- Category: Uncategorised
- Published: Friday, 06 April 2018 07:29
- Written by Avery
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ABOUT OUR PRODUCTS
SCIONWOOD - All sticks of scionwood will be enough to do at least 2 grafts unless noted otherwise. If we only have smaller scions available we will send 2. We keep our scionwood supply refrigerated so they may be shipped November through April-May, depending on the type. Stone fruits and other early budding tree types lose dormancy early and usually are only good through March. Success with grafting depends on using 100% dormant scionwood.
BUDWOOD- Most of our scionwood varieties can be also ordered as summer budwood. Order as scionwood and tell us in the notes section of our order form that you would like it sent as summer budwood. Also let us know when you prefer to have it shipped.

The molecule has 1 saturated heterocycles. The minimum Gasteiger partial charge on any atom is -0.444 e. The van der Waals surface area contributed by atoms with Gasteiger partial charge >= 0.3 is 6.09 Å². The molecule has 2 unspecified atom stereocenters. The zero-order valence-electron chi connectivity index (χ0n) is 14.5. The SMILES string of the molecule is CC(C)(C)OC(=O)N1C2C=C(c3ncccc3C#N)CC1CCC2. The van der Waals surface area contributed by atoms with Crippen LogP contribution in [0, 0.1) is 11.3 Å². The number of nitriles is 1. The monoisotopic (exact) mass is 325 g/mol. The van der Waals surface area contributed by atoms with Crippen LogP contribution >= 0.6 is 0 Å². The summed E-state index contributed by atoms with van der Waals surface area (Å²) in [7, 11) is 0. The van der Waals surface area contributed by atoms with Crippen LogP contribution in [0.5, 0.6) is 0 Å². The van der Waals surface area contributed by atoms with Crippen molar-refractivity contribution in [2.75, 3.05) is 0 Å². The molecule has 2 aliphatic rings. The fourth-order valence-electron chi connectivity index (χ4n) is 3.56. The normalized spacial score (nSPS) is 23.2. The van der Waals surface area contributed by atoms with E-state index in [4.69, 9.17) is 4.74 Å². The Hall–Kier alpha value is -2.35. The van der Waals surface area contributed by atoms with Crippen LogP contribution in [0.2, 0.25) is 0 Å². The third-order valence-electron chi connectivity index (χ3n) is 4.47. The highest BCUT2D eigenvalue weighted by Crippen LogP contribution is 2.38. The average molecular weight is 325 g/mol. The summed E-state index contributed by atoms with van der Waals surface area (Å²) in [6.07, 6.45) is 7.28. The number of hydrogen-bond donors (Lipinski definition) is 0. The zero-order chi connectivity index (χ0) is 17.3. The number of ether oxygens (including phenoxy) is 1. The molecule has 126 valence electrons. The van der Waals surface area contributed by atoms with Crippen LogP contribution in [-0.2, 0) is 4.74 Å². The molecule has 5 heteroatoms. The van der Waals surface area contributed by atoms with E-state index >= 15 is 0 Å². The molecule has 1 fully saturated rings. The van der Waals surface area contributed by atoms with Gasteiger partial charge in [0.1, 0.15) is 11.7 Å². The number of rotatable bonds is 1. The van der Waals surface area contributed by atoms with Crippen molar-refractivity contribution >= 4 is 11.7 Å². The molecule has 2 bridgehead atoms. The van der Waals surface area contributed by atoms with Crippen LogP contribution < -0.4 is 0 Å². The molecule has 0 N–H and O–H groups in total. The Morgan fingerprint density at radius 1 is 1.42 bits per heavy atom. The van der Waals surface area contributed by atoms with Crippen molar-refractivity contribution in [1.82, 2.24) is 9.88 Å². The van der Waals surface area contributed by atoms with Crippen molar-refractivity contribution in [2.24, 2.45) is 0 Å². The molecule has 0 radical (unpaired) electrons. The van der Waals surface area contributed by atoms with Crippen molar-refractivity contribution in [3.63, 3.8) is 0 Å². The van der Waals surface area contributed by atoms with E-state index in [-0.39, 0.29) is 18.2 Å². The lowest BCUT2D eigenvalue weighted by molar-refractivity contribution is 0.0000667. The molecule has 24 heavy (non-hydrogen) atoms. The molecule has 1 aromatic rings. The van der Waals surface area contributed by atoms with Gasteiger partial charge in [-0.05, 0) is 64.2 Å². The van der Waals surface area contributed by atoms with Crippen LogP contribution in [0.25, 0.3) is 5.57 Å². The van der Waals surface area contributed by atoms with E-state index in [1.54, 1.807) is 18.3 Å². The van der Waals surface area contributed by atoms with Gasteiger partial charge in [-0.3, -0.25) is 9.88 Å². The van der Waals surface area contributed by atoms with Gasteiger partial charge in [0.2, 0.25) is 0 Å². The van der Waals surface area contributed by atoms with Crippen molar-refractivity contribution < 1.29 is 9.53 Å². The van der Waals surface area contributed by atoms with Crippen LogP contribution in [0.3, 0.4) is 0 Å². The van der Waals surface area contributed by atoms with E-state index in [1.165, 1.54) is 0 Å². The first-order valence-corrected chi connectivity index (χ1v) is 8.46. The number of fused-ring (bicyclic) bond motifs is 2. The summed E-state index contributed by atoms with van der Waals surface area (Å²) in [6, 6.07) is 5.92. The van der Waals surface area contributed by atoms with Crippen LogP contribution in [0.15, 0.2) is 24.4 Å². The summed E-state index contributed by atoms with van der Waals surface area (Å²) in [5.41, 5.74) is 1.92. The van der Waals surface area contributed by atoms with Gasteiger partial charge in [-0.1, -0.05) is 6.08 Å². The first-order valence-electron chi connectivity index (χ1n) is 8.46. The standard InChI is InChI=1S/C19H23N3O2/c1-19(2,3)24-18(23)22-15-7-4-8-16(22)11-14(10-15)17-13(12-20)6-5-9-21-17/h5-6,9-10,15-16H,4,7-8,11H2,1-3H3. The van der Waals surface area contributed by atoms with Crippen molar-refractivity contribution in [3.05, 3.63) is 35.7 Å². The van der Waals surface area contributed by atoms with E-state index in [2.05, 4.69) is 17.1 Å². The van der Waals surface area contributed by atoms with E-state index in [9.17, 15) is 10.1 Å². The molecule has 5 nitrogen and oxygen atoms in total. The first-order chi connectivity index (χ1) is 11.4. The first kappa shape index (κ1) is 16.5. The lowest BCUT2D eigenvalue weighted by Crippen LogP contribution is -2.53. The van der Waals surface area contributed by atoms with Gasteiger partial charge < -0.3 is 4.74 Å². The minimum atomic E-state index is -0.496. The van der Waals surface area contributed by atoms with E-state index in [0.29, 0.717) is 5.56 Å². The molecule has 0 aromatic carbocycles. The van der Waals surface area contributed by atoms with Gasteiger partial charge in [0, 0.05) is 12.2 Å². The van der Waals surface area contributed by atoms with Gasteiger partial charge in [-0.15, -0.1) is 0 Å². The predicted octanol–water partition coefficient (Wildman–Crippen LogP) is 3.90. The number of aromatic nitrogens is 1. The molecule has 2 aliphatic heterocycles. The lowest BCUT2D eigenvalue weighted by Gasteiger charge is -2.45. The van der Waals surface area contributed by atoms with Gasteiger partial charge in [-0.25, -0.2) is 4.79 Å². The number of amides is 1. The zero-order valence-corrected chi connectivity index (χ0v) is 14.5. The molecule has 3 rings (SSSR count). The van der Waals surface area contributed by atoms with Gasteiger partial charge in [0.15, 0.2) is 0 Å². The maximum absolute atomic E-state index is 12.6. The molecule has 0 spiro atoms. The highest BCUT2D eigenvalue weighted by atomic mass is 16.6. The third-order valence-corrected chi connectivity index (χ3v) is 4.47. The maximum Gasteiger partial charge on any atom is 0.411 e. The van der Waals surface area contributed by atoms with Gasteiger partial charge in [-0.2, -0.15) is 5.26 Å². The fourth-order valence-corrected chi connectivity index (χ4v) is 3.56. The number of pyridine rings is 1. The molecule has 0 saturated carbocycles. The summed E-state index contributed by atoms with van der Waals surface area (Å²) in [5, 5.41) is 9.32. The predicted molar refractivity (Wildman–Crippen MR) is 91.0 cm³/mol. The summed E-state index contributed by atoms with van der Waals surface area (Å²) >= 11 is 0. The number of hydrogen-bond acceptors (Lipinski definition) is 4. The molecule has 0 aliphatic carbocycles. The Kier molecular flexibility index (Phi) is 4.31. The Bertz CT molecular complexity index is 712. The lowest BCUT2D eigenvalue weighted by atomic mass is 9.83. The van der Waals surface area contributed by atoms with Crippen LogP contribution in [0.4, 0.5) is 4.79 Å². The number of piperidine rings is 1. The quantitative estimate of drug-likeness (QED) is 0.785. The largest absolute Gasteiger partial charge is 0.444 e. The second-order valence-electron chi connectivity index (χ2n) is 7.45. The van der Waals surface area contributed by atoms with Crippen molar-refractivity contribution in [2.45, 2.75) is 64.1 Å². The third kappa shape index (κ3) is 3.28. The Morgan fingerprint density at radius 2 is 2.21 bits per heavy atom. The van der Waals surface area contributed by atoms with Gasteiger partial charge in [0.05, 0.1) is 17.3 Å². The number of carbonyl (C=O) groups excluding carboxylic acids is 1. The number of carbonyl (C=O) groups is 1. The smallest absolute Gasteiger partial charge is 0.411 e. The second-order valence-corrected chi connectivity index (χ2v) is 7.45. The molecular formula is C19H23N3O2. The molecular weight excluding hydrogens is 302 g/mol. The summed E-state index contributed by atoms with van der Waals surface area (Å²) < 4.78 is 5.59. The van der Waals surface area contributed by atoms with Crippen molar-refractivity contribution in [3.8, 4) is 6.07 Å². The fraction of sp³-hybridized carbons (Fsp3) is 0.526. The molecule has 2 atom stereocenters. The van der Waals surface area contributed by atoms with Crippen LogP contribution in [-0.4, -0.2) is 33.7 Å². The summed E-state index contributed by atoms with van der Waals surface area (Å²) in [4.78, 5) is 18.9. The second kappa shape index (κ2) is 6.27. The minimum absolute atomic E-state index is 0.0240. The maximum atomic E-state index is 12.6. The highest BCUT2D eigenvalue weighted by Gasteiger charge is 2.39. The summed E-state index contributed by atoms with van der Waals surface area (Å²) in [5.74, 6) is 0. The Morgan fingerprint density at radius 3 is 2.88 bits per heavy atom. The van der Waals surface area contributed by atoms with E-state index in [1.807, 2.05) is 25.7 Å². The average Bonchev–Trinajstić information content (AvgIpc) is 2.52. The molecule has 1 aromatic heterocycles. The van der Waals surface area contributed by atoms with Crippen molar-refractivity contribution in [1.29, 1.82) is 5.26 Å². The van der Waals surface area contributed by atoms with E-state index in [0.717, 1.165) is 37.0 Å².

CUTTINGS WOOD - Unless noted otherwise all orders of cuttings wood will have enough material to make at least 2 compact cuttings, or one large one depending on your methods. Exceptions to this are cactus and sugarcane, which have only 1 cutting per unit ordered, as well as other products that are listed as 1 cutting. Cuttings can be shipped from early dormancy in November through late spring. Cuttings wood is generally not as particular as scionwood and can have good success even if starting to swell buds. Summer greenwood cuttings can also be ordered. They are somewhat more fragile than dormant season cuttings, but some plants are easier to root at this time of year. If you prefer the cuttings you ordered sent as summer cuttings let us know in the notes section of the order form. If you order cuttings in the summer and you don't specify that you want them as summer cuttings we will email you to make sure you want them as summer cuttings, or if you want us to back order and send as dormant cuttings the following fall.